The observed appearance of mites was in agreement with the result of weighing. As shown in Fig. 3, it was obvious that there was still a large quantity of dark red blood in the caeca of survived adult mites in treatment groups, while mites in control group had a little residual blood at the edge of caeca on Day 1 after mite collection. It illustrated the slower blood digestion of mites in treatment groups than that in control group. On Days 3 and 5 after mite collection, there was still blood that had become black at the edge of the caeca in treatment groups, while there was almost no blood residue and the mite was nearly transparent in the control group, indicating that the blood meal was digested completely. All these results confirmed that blood-meal digestion of D. gallinae was interrupted or slowed down by EPR, MOX or IVM.
There were no adverse responses in all birds of any study during the whole period that was considered related to treatment with EPR, MOX or IVM.
The present study was carried out to systematically evaluate the effects of EPR, MOX and IVM on D. gallinae in chicks following oral administration at a dose of 5 mg/kg. To the best of our knowledge, this is the first study to assess the acaricidal efficacy of MLs, and the effects on reproduction and blood-meal digestion of D. gallinae after oral treatments. The results showed a single oral administration of MOX, IVM or EPR could lead to a significant increase in acaricidal efficacy on Day 10 post-treatment compared with control, i.e. 45.60% for MOX, 71.32% for IVM and 100% for EPR (Fig. 1). Although MLs showed high efficacy against PRMs in the present study, the dose was quite high in comparison to those used in the control of mammal mites. In mammals, MLs exhibit high efficacy against mites at very low dosage, i.e. generally at 0.2 mg/kg for subcutaneous administration or 0.5 mg/kg for topical delivery, which is 25 and 10 times lower, respectively, than the present dose. The exact reasons for this disparity are still unclear; however, two possible causes may relate to this phenomenon. One cause is the difference of pharmacokinetics of MLs in birds and mammals. It has been demonstrated that a fairly low IVM concentration in plasma was obtained when it was orally administrated to laying hens [38, 39]. The other possible reason is the different sensitivity of blood-sucking PRMs and mammals’ mites to MLs. MLs show high potency against various types of pests at a very low dosage (for example 0.2 mg/kg), e.g. lice, larvae of the Hypodermatidae, Gasterophilidae and Oestridae, mites in mammals, but lower efficacy against some blood-feeding pests. It has been confirmed that Anopheles albimanus is nearly impervious to the effects of IVM . Bed bugs exhibited low sensitivity to MOX, and MOX could cause various sublethal effects on bed bugs . However, the exact reasons for the low potency of MLs against PRMs need to be examined by further studies.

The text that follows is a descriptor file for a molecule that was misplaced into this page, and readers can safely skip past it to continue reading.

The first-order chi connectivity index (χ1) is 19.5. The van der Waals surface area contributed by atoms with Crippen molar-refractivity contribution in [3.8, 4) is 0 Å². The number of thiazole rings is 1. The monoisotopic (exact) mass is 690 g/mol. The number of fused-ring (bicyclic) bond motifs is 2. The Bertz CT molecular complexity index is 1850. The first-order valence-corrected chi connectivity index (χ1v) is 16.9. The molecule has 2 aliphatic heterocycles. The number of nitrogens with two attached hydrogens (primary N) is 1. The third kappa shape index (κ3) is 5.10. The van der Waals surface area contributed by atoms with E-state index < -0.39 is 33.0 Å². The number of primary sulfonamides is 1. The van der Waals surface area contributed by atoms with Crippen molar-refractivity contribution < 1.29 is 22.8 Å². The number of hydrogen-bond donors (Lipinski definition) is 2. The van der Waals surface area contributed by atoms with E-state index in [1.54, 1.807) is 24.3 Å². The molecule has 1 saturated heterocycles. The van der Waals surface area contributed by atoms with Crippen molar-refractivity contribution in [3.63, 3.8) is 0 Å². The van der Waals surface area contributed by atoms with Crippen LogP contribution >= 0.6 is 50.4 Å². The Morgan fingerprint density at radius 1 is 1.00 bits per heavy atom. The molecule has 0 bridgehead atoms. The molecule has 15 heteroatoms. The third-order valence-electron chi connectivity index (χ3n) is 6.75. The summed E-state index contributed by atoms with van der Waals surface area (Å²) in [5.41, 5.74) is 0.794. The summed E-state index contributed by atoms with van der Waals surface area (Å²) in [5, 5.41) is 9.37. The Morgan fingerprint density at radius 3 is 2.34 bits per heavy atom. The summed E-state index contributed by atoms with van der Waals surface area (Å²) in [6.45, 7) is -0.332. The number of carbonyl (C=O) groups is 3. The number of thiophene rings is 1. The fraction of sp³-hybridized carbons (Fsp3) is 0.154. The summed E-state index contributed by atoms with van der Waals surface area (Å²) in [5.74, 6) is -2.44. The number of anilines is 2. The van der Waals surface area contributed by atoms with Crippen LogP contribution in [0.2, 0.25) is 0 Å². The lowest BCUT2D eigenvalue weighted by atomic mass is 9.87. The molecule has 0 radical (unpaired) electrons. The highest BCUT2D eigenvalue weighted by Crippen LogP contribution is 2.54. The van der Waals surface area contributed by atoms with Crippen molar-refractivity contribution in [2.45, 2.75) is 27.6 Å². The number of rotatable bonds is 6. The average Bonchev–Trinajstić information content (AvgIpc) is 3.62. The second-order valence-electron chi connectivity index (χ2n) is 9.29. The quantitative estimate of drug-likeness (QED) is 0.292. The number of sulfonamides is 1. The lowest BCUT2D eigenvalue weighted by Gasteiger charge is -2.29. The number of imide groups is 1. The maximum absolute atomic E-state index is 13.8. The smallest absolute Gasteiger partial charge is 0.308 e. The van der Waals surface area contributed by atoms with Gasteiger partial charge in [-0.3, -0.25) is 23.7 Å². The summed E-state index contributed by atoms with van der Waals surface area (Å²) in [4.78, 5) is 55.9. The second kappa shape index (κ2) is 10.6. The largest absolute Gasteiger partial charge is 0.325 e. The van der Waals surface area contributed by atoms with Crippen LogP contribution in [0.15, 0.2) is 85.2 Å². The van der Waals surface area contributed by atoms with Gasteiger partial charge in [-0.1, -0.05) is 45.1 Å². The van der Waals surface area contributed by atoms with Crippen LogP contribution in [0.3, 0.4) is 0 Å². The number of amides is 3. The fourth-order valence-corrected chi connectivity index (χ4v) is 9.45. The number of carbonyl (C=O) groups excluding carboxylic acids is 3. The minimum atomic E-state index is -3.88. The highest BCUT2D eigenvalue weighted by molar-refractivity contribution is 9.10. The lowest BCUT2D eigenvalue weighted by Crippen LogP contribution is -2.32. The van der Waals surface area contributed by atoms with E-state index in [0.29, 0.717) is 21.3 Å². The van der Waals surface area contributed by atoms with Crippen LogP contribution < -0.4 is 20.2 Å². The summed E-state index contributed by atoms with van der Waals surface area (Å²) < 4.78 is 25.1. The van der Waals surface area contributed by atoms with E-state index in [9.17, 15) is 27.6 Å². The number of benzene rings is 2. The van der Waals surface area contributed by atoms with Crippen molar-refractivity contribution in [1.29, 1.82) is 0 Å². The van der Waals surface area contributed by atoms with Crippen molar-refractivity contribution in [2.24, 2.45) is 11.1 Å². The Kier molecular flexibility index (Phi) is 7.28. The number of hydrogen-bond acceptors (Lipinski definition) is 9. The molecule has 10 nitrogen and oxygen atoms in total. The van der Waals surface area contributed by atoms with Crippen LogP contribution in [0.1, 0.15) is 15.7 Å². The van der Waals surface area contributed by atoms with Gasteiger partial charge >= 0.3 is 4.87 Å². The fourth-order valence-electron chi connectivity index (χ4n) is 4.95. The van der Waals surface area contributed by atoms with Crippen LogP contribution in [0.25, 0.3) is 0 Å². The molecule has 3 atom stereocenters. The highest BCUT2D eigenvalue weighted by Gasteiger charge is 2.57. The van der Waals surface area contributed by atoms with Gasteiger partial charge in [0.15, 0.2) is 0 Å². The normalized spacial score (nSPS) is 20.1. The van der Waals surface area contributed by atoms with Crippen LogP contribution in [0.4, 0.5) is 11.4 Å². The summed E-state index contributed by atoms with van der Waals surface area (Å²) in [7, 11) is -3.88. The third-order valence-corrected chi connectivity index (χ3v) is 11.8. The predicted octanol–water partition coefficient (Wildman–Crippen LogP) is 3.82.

To our knowledge, the effects of MLs on blood-meal ingestion, blood digestion and reproduction were observed for the first time in the present study. Interestingly, MLs did not show any negative effects on the blood-meal ingestion of D. gallinae (Fig. 3). Two reasons may relate to this phenomenon, namely delayed action of MLs against pests (generally taking effect a long period of time after ingestion) and the short blood-feeding period of PRMs (0.5–1.5 hours) . Similar results have been obtained in bed bugs . Compared with PRMs in the control group, the egg hatching rate, the oviposition rate and the fecundity of PRMs fed on chicks treated with MLs were significantly reduced (P < 0.05), with the egg hatching rate in the MOX group being the only exception (Table 1). The blood-meal digestion rates of D. gallinae post-treatment were significantly lower than those in the control group (Table 2). It has been demonstrated that egg maturation in various blood-feeding insects (e.g. mosquitos, ticks) depends on the nutrients from blood meals [41, 42]. Furthermore, a previous study demonstrated that the engorgement level of D. gallinae had a positive relationship with the reproductive capability . Hence, in the present study, the low blood-meal digestion rate may have caused the low oviposition rate and low fecundity of D. gallinae. To our surprise, the egg hatching rate also decreased. It is not clear whether MLs directly interfered the development of embryo in eggs or MLs disturb the transfer of nutrients to eggs. What can be speculated is that inhibitions of MLs on blood-meal digestion and reproduction of D. gallinae can result in slowing the proliferation of the D. gallinae population. Our findings are consistent with a previous study where the amount of IVM in the blood of treated cattle was sufficient to reduce blood-meal digestion and caused significant mortality and a reproductive decrease of Anopheles arabiensis . It has been confirmed that bed bugs that ingested MOX suffer from a decreased digestion rate; in addition, MOX treatment caused sterility of the surviving female bed bugs and significantly reduced their fecundity . Furthermore, a previous study found a great adverse impact on the fertility of female ticks recovered from calves treated with a single dose of 1 mg/kg of EPR .
An interesting issue is the different performance of the three MLs against PRMs. Generally, EPR exhibited a higher efficacy and negative effects on the egg hatching rate, the oviposition rate and the fecundity of PRMs than MOX and IVM (Fig. 1, Table 1). The results indicate the EPR has a higher potency against PRMs than IVM and MOX. Similar results have been observed in cattle, whereby it was demonstrated that EPR was more lethal to Anopheles arabiensis than IVM and MOX .